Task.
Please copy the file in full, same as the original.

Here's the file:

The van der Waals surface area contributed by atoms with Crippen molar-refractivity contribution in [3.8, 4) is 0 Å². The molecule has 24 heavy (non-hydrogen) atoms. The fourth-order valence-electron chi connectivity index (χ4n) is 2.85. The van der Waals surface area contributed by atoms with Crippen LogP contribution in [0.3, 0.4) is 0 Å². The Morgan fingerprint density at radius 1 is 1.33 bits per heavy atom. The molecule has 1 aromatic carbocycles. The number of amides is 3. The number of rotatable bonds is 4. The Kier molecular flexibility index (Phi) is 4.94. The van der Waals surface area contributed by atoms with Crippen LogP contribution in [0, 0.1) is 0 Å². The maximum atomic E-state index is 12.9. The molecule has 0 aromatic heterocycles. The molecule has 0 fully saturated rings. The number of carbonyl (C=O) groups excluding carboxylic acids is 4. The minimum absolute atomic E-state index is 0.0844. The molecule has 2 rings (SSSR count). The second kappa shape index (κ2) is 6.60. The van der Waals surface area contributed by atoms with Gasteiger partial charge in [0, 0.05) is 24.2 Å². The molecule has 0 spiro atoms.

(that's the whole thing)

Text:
The van der Waals surface area contributed by atoms with Crippen molar-refractivity contribution in [3.8, 4) is 0 Å². The molecule has 24 heavy (non-hydrogen) atoms. The fourth-order valence-electron chi connectivity index (χ4n) is 2.85. The van der Waals surface area contributed by atoms with Crippen LogP contribution in [0.3, 0.4) is 0 Å². The Morgan fingerprint density at radius 1 is 1.33 bits per heavy atom. The molecule has 1 aromatic carbocycles. The number of amides is 3. The number of rotatable bonds is 4. The Kier molecular flexibility index (Phi) is 4.94. The van der Waals surface area contributed by atoms with Crippen LogP contribution in [0, 0.1) is 0 Å². The maximum atomic E-state index is 12.9. The molecule has 0 aromatic heterocycles. The molecule has 0 fully saturated rings. The number of carbonyl (C=O) groups excluding carboxylic acids is 4. The minimum absolute atomic E-state index is 0.0844. The molecule has 2 rings (SSSR count). The second kappa shape index (κ2) is 6.60. The van der Waals surface area contributed by atoms with Gasteiger partial charge in [0, 0.05) is 24.2 Å². The molecule has 0 spiro atoms.